“Stop starving your heart. Put your face into the garbage soup ocean and start sniffing. Snort ’til you catch a whiff that stirs the neck hairs of your soul. Then, chase it. Swish your limbs through the muck and don’t stop until you’re dead. That’s it. That’s all that living is.” – Critter, on how to survive as a slug in the anus of a decaying universe.
“Hey! Wake up.”
Critter is leaning on me with all her weight, trying to shake my shoulder.
“Uuuuuuuuuuuuugh.” I answer. “Go away.”
“We have to talk,” she says. I roll my face into the pillow.
“It’s important!” she says. “The whole forest is freaking out.”
I raise my head. “What forest?”
Critter rolls her eyes. “The urban forest. Everybody’s talking about what you did.”
I sit up, my eyes scrunched. “What the fuck are you talking about?”
Critter hops onto my lap and puts her tiny hands on my shoulders.
“Is it true?” she asks.
“Is WHAT true?!?”
She gives me serious face. “Did you. Kick. A deer?”
“Jesus fuck, no! Where did you get that?”
Critter flops down on her haunches. “Huh. Thought so.”
I raise my eyebrow and glare at her. She shakes her head.
“Should have known,” she says. “Squirrels are dicks. Gossipy, shit-disturbing dicks.”
I grit my teeth. “You’re telling me that squirrels are spreading shit about me?”
Critter nods. “Janet Fattail is swearing up and down the river that last time you walked at the park, she saw you assault a family of deer. Says you snuck up on them. When the mother bent down to eat, you kicked in her ribs. Then you tried to climb up and ride on the fawn.”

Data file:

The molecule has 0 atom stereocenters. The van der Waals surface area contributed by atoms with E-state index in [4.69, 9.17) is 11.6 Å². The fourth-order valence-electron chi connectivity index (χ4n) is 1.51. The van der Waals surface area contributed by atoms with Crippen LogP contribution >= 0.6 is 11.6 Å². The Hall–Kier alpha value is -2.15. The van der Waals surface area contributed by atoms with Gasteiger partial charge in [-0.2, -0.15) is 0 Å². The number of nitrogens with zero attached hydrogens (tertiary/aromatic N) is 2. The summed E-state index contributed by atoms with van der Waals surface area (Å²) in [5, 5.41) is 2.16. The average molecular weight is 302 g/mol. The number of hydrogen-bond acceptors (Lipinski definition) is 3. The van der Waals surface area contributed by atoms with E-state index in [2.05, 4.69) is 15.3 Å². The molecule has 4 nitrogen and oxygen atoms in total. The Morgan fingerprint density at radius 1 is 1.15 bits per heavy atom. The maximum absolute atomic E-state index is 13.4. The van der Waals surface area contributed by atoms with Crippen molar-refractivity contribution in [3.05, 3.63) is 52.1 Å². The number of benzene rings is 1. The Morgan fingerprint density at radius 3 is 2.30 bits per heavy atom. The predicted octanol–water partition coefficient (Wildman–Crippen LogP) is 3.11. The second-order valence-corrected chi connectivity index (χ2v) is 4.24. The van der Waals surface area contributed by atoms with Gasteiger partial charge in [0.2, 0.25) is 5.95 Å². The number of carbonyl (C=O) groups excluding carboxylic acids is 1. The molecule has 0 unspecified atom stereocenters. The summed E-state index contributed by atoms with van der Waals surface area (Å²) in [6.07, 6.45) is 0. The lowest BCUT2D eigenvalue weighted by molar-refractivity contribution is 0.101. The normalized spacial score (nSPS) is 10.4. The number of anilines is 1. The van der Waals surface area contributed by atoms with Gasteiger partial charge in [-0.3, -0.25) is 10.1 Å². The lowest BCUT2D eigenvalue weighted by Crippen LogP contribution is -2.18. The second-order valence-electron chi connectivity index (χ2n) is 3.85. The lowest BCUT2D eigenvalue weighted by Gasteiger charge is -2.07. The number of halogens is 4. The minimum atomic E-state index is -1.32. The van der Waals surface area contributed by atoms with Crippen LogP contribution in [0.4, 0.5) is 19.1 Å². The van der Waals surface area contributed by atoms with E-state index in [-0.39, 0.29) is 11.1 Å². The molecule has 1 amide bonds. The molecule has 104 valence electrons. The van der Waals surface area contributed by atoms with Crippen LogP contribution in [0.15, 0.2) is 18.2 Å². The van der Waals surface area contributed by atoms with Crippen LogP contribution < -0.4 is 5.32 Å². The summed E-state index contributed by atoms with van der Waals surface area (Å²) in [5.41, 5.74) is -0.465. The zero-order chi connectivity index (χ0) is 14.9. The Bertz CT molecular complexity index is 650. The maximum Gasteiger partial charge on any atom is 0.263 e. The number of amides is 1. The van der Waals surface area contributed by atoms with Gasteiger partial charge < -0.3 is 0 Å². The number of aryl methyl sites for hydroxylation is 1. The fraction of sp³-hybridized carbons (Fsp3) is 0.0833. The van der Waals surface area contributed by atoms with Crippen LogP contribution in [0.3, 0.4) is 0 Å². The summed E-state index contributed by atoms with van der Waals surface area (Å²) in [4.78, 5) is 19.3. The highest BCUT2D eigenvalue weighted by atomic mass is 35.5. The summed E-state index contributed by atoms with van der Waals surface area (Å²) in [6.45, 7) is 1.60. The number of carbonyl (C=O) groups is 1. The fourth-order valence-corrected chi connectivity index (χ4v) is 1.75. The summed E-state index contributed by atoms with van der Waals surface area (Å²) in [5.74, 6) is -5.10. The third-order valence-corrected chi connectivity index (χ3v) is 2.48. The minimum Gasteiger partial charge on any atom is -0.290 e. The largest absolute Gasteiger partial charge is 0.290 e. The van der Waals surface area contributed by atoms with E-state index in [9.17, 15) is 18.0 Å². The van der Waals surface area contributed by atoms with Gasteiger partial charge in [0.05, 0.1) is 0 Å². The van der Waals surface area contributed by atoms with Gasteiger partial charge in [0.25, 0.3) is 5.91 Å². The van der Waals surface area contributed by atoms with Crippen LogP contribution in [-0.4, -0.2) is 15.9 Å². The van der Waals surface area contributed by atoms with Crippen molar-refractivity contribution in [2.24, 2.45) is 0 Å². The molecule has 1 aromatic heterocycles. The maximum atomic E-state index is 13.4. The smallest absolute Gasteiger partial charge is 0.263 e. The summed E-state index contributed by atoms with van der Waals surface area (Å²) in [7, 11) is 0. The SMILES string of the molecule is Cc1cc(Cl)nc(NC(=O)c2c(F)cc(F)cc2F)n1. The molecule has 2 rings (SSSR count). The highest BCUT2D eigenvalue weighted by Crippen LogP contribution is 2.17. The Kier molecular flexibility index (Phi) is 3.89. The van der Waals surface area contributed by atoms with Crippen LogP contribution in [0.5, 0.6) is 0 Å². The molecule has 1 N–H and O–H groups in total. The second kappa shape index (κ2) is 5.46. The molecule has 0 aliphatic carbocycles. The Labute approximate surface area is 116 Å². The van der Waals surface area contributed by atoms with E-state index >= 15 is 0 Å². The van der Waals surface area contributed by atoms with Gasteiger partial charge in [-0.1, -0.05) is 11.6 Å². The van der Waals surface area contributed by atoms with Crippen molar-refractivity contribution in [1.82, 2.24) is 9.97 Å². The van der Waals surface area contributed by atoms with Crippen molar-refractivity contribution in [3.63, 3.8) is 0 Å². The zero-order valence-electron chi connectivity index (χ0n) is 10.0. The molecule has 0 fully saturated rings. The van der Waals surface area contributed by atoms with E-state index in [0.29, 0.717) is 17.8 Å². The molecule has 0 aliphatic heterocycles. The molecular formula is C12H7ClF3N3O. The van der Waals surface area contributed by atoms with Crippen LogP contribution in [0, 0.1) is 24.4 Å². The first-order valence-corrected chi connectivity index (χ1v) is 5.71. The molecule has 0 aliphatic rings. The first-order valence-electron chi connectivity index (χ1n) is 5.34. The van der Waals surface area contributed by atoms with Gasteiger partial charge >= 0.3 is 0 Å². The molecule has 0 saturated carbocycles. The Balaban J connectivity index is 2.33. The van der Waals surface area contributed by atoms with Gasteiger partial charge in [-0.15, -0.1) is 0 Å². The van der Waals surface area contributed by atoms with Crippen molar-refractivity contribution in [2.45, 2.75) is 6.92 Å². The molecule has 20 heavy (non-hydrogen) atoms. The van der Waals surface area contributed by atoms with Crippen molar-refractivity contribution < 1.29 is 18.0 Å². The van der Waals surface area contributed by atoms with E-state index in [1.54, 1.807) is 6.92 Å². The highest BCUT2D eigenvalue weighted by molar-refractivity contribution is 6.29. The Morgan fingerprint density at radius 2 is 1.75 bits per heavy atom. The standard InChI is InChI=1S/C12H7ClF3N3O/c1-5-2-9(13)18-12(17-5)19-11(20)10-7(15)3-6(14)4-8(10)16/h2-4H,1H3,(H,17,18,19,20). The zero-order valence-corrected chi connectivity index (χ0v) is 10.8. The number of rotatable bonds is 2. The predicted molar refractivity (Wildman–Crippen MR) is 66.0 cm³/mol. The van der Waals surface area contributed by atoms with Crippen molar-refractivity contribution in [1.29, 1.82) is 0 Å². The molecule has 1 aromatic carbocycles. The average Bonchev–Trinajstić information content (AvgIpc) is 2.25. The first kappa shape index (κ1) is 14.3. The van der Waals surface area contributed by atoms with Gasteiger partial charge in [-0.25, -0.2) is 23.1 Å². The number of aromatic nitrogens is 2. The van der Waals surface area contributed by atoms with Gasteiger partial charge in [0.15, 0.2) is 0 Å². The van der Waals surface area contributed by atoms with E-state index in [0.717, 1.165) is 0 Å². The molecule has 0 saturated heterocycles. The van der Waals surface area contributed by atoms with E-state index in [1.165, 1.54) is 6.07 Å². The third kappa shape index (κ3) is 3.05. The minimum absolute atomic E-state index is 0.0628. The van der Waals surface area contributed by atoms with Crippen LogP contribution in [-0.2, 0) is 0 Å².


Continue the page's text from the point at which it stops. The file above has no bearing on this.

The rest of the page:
I smack my forehead.
Critter smiles. “Of course it isn’t true. I’m so relieved.”
“I can’t believe you thought that of me.”
Critter shrugs. “You’ve been off lately. Don’t deny it.”
“Yes, I’ve been fucking off lately. I can barely stand the sound of my own breath. That doesn’t mean I’m going to break somebody’s ribs.”
Critter tilts her head.
“It’s hard to know where your lines are,” she says.
“What’s that supposed to mean?”
“It means you’re a little self-destructive right now. Things you wouldn’t have done a few months ago are not so clearly in the no-go.”
I look away and blink tears out of my eyes.
“I don’t want to hurt anybody.”
“I know,” Critter says. “But you’re BURSTING with rage. And sadness. And want. You’re kind of in that place where people snap. Do something awful, just to feel something different. Lash out to cut through the despair.”
The tears start to pour, hot tracks down the sides of my nose.
“I don’t know what to do,” I whisper.
Critter jumps off my lap, onto my dresser. Then she leaps back and sets the kleenex box next to me. She drapes her soft belly over my heart and lays her head on my shoulder. The weight of her body presses against my chest. I sob, and sob, and blow a quart and a half of snot into tissues. They stack up in a soggy pyramid by my knee.
“I bet you wish those were masturbation rags,” she says.
I snort. “That’s a guy thing, Critter.”
When I catch my breath, I stare at my hands.
“I’m a waste, Critter. I’ve got nothing. I will never have anything to give. I can’t make my brain work. Every tiny, normal sensation turns into three-and-a-half weeks of all-consuming obsession. Do you have any idea how many nights I’ve laid awake, fantasizing about scenarios that would be completely fucking awful? And how many days I have lost, writing dissertation-length, deeply heartfelt responses to people I barely know on Facebook, while my kids beg me to play with them?
I can’t play with them, Critter. Can’t even make myself want to. They feel like sand in my teeth. All the whining, arguing, fighting, refusing. Constant resistance. Constant demand. An incessant buzz of complaint. I can’t fucking handle it. I don’t fucking like them as humans right now and I can’t meet their underlying needs and guide them to behave any better because I can’t stand to be mentally in their presence long enough to get through to them.”